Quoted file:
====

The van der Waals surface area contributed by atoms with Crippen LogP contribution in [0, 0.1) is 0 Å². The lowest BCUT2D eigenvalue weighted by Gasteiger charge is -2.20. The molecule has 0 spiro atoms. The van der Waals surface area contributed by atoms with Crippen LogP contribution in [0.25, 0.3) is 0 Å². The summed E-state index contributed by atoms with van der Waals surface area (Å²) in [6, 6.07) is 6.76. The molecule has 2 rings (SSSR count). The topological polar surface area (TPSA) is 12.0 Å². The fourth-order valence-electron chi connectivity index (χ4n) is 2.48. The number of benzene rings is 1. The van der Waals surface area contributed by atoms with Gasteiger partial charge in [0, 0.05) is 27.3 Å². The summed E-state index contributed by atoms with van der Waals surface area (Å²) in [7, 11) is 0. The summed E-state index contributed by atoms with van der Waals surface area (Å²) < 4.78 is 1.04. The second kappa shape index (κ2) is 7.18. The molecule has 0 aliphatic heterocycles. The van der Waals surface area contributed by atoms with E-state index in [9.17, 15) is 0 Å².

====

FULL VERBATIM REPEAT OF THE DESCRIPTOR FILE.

The van der Waals surface area contributed by atoms with Crippen LogP contribution in [0, 0.1) is 0 Å². The lowest BCUT2D eigenvalue weighted by Gasteiger charge is -2.20. The molecule has 0 spiro atoms. The van der Waals surface area contributed by atoms with Crippen LogP contribution in [0.25, 0.3) is 0 Å². The summed E-state index contributed by atoms with van der Waals surface area (Å²) in [6, 6.07) is 6.76. The molecule has 2 rings (SSSR count). The topological polar surface area (TPSA) is 12.0 Å². The fourth-order valence-electron chi connectivity index (χ4n) is 2.48. The number of benzene rings is 1. The van der Waals surface area contributed by atoms with Gasteiger partial charge in [0, 0.05) is 27.3 Å². The summed E-state index contributed by atoms with van der Waals surface area (Å²) in [7, 11) is 0. The summed E-state index contributed by atoms with van der Waals surface area (Å²) < 4.78 is 1.04. The second kappa shape index (κ2) is 7.18. The molecule has 0 aliphatic heterocycles. The van der Waals surface area contributed by atoms with E-state index in [9.17, 15) is 0 Å².